What Top Consulting Firms Look for When Hiring Consultants



Consulting businesses are booming, and the recruiting market is more competitive than ever! That’s why recruiters or employers are looking to hire the best, to make them “best of the best” when they join their firms (read that again, it’s easy but you’re sleepy).

And I am here to help you become the best, as usual, duh.


So come on board and check out the following points to exactly know what big consulting firms want from you!


The Background.

  1. Your academic success is very important. It tells the recruiters about your learning and understanding abilities. Consulting, apart from the other skills it needs, is a journey of accumulating experience and continuous learning.

  2. Still, applicants who don’t have excellent academic performance can compensate through high performance on standardized tests, good networking, work experience and a good resume, which I’ll be diving more into soon.

  3. According to ZIPPIA’s Management Consultant Demographics and Statistics in the US, 22% of MCs have a master’s degree and only 6% have an associate degree. Majority has a bachelors.

  4. Looking up info about the firms you apply to is extremely important. You need to know what you’re getting into, if you qualify for it, and how to qualify for it.


The Application.

  1. Here’s something I learned from one of McKinsey’s Recruiting Podcasts. Recruiters are interested in you. Your interests, work experiences, what you did to finance your studies, etc. Why?

  2. They analyze your experiences, do they show drive, initiative, leadership? Have you made a difference?

  3. Keep in mind, your “work experience” doesn’t have to be a great internship in a top firm, it just needs to show the important role you’ve played in making something!

  4. In an interview with the Global Head of Consultant Recruiting at Bain & Company, one thing really grabbed my attention: what they want to see in your resume, and what it should imply.

Academic background.

From your type of major, relevant courses, and GPA, a recruiter can build a first impression over your intellectual capacity.


Professional experience.

Recruiters can understand your type of professional maturity through the details of your work experience. How was it like for you to work in a team, what challenges have you solved and how, these are questions that a recruiter is looking forward to finding answers to in your resume.


Extracurricular activities.

Recruiters interpret your experiences and make inferences about your leadership skills through checking your extracurricular activities. Have you ever been on the hook for something going according to a plan? Ever had to adjust a plan last minute? How did you manage to fix something that didn’t go as planned? All these are general questions that recruiters would love to find answers to through your well written resume. A real-life simple example could be a brief mention of your experience saving prom from complete failure!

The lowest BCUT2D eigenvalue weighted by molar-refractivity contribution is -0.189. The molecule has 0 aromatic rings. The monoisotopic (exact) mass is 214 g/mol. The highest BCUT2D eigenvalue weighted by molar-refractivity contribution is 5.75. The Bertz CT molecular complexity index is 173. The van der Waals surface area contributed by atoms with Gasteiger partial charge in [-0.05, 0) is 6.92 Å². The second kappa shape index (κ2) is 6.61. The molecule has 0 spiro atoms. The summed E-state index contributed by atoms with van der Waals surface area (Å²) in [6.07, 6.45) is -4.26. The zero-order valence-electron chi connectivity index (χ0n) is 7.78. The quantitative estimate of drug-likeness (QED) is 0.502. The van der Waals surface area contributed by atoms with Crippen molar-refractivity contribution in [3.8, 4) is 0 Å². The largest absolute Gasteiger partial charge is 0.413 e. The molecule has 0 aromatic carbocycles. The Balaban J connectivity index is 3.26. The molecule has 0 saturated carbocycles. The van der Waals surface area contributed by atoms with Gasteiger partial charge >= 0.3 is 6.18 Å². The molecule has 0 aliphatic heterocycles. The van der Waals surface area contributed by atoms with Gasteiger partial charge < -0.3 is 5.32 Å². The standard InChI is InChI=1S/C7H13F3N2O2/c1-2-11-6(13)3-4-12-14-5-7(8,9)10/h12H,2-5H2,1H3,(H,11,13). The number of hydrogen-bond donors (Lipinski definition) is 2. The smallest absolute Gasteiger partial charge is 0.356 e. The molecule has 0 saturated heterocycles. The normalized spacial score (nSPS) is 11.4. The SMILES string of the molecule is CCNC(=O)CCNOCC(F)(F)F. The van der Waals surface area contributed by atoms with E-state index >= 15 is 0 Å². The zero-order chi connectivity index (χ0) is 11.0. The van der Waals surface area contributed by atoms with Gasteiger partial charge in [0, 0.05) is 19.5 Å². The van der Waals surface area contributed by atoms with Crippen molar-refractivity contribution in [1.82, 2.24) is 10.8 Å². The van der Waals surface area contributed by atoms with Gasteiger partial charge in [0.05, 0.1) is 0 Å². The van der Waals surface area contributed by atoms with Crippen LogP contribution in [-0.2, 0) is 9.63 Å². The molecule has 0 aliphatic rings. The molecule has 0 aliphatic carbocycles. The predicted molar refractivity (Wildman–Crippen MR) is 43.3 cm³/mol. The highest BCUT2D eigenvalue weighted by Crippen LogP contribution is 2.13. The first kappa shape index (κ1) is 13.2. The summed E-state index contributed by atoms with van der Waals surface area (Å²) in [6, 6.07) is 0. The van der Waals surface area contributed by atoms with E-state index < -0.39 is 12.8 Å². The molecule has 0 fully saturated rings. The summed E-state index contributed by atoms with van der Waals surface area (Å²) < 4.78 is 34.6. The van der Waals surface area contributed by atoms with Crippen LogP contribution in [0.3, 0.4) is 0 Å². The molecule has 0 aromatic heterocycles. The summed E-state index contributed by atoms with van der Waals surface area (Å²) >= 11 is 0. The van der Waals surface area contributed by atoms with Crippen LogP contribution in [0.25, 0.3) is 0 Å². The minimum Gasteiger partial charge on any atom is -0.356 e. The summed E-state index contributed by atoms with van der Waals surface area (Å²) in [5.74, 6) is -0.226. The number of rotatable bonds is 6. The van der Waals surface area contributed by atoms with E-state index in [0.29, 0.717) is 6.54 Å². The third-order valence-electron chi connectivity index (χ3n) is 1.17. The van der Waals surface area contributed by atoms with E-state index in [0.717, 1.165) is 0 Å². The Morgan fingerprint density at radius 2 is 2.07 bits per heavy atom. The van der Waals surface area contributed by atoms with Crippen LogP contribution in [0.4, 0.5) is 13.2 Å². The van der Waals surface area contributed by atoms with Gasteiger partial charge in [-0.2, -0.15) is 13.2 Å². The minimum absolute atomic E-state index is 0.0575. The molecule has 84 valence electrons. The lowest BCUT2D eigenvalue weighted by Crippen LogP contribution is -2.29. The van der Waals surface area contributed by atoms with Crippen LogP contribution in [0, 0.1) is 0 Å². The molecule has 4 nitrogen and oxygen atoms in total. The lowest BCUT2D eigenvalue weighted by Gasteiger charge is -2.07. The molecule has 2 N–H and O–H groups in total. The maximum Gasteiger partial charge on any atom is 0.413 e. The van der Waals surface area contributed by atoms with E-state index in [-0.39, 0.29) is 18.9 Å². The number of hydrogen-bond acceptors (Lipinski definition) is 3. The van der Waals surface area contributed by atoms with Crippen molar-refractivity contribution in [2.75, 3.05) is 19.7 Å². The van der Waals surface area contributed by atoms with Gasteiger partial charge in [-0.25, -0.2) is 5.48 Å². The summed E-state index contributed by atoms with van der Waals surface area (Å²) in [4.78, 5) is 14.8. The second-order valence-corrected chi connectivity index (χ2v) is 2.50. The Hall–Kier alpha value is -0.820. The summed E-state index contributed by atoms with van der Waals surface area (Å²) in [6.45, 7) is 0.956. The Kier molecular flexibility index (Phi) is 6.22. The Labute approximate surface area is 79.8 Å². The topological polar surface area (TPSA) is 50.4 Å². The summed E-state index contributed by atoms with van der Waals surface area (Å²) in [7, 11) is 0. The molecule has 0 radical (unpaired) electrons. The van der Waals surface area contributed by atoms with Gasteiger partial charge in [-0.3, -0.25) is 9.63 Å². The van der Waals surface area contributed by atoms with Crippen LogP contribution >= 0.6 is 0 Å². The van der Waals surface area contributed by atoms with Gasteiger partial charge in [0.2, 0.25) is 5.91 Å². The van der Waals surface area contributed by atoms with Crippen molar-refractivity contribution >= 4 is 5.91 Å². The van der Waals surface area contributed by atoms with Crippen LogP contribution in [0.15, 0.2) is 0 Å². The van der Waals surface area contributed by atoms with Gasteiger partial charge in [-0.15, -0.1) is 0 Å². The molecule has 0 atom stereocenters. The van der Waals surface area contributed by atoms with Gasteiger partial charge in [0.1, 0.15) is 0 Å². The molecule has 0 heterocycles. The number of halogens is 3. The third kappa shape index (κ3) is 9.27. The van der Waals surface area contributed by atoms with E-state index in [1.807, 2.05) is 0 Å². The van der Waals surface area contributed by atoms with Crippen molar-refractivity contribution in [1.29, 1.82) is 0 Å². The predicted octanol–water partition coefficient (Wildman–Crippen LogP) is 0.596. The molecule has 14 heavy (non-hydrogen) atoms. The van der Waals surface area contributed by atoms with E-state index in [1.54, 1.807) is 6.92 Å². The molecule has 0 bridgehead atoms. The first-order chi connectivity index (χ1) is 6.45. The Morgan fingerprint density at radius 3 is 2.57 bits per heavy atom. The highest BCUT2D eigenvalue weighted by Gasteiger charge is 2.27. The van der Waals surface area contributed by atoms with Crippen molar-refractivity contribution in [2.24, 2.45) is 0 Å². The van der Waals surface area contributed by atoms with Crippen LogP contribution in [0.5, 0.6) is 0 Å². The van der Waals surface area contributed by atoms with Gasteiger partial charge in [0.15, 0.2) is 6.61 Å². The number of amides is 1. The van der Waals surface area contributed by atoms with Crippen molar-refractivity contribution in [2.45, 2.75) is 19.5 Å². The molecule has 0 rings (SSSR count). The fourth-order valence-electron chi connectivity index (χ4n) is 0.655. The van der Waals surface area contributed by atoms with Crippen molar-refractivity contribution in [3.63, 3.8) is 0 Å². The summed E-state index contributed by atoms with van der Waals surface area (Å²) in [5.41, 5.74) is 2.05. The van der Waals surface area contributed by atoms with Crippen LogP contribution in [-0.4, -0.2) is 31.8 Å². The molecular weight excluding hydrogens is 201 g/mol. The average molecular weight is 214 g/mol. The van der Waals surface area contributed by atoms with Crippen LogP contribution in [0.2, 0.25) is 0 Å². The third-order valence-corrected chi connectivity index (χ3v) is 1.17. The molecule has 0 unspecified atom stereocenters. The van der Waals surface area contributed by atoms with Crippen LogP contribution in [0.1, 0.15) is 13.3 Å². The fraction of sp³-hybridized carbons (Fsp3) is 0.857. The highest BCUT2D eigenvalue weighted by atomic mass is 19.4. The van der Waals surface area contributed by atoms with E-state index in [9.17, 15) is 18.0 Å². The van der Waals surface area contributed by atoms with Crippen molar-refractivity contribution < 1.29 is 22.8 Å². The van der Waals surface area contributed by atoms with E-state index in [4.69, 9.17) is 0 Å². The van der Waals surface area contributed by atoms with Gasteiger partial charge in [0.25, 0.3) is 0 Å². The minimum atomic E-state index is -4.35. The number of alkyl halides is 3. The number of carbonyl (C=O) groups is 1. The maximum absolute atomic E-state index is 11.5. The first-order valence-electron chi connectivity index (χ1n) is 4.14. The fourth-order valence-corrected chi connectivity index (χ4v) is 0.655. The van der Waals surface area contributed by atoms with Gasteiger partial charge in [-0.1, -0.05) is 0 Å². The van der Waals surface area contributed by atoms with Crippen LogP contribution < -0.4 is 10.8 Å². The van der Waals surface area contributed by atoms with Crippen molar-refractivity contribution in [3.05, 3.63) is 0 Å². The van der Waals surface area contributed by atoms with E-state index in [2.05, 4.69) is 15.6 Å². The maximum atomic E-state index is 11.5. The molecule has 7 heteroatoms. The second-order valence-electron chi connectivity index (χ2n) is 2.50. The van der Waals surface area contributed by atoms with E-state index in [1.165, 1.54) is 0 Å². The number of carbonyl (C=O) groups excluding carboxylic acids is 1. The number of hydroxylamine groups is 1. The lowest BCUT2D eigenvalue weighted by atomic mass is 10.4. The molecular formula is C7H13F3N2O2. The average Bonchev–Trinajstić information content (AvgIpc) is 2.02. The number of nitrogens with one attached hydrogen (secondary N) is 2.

And remember, one page is enough to highlight the most important information in these three.


Interviews:

Interviews are a two-way thing; you get to know them, and they get to know you.

After checking hundreds of resumes and shortlisting some, the interview process begins to find the best candidates who have the skills for a successful job. There are several types and rounds of interviews, and you need to be well-prepared.

  1. The interview process differs from firm to another, but generally, there could be 1 to 2 resume interviews, 2 to 3 case interviews, and 1 written interview.

  2. What to expect in a personal/resume interview? Again, each firm is a bit different but this is what we gathered collectively.

  3. This won’t include calculations or tough questions, it’s all about you.

  4. Think of the interview as a nice dialogue with a friend or coworker.

  5. Think of it as story time, a concise and straight to the point one. You might be asked to talk about a time when you worked hard to get out of a bad situation on your own or in a team, what you did, how you thought and reacted, etc.

  6. The experiences you mention shouldn’t be older than 2 or 3 years.

  7. Do your homework. Why consulting? Why our firm?

  8. How to prepare for case interviews?

  9. Check out my previous Appendix post Follow My Pace to Ace the Case for some tips and tricks to ace your case interview.

  10. What is a written interview like?

  11. You are given some information about a situation, a goal and are required to layout your process / plan to reach it.

  12. Interview tips to keep in mind:

  13. Try to talk to a recruiter for advice.

  14. Some firms have interview coaching sessions, check those out.

  15. Know what you’re asking for, look up the firm.

  16. Read sample questions and solve practice cases on the firm’s websites.

  17. Mentally prepare yourself and have some calm space before you go.

  18. Case preparation is important, but don’t forget a good handshake, eye contact, and a warm smile every now and then. These could make you stand out!


So, if you’re a high performing student, have an analytic mindset, are comfortable with numbers, have an analytic capability to tackle challenges, can easily and comfortably connect with other people, thrive in team environments, collaborate well, and are ready to coach and get coached, you’re a catch for a top consulting firm!

And finally, keep in mind that the best of talents equal nothing without a humble attitude!